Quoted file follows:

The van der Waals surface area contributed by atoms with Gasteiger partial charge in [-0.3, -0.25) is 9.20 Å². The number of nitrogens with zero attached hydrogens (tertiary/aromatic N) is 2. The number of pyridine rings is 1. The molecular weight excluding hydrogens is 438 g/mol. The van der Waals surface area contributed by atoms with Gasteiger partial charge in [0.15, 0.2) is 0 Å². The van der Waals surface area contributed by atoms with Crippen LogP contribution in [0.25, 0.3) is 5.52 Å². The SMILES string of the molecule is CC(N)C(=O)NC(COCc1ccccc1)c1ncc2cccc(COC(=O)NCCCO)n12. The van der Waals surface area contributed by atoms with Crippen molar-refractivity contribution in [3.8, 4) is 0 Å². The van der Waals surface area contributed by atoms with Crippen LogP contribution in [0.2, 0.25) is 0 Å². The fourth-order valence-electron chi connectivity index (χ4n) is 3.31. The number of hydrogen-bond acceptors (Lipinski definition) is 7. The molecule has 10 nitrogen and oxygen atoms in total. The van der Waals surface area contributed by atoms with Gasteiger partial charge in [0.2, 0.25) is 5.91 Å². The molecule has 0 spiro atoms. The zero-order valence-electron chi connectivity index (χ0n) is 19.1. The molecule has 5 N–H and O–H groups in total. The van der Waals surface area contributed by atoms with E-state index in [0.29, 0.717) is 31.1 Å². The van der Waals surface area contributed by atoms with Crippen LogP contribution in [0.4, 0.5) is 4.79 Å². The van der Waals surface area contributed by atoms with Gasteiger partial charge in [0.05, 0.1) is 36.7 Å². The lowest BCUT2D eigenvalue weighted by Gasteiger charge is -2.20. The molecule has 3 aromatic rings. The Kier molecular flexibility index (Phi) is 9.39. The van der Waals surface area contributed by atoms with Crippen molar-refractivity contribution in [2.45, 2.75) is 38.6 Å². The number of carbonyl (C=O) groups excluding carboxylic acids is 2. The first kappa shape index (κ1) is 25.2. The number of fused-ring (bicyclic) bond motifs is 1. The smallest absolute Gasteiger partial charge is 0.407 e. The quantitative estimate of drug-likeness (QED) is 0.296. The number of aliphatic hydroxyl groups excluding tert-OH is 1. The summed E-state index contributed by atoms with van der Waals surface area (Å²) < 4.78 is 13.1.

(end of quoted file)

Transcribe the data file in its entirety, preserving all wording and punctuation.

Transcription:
The van der Waals surface area contributed by atoms with Gasteiger partial charge in [-0.3, -0.25) is 9.20 Å². The number of nitrogens with zero attached hydrogens (tertiary/aromatic N) is 2. The number of pyridine rings is 1. The molecular weight excluding hydrogens is 438 g/mol. The van der Waals surface area contributed by atoms with Gasteiger partial charge in [0.15, 0.2) is 0 Å². The van der Waals surface area contributed by atoms with Crippen LogP contribution in [0.25, 0.3) is 5.52 Å². The SMILES string of the molecule is CC(N)C(=O)NC(COCc1ccccc1)c1ncc2cccc(COC(=O)NCCCO)n12. The van der Waals surface area contributed by atoms with Crippen molar-refractivity contribution in [3.8, 4) is 0 Å². The van der Waals surface area contributed by atoms with Crippen LogP contribution in [0.2, 0.25) is 0 Å². The fourth-order valence-electron chi connectivity index (χ4n) is 3.31. The number of hydrogen-bond acceptors (Lipinski definition) is 7. The molecule has 10 nitrogen and oxygen atoms in total. The van der Waals surface area contributed by atoms with Gasteiger partial charge in [0.2, 0.25) is 5.91 Å². The molecule has 0 spiro atoms. The zero-order valence-electron chi connectivity index (χ0n) is 19.1. The molecule has 5 N–H and O–H groups in total. The van der Waals surface area contributed by atoms with E-state index in [0.29, 0.717) is 31.1 Å². The van der Waals surface area contributed by atoms with Crippen LogP contribution in [0.4, 0.5) is 4.79 Å². The van der Waals surface area contributed by atoms with Gasteiger partial charge in [0.05, 0.1) is 36.7 Å². The lowest BCUT2D eigenvalue weighted by Gasteiger charge is -2.20. The molecule has 3 aromatic rings. The Kier molecular flexibility index (Phi) is 9.39. The van der Waals surface area contributed by atoms with Crippen molar-refractivity contribution in [2.45, 2.75) is 38.6 Å². The number of carbonyl (C=O) groups excluding carboxylic acids is 2. The first kappa shape index (κ1) is 25.2. The number of fused-ring (bicyclic) bond motifs is 1. The smallest absolute Gasteiger partial charge is 0.407 e. The quantitative estimate of drug-likeness (QED) is 0.296. The number of aliphatic hydroxyl groups excluding tert-OH is 1. The summed E-state index contributed by atoms with van der Waals surface area (Å²) < 4.78 is 13.1.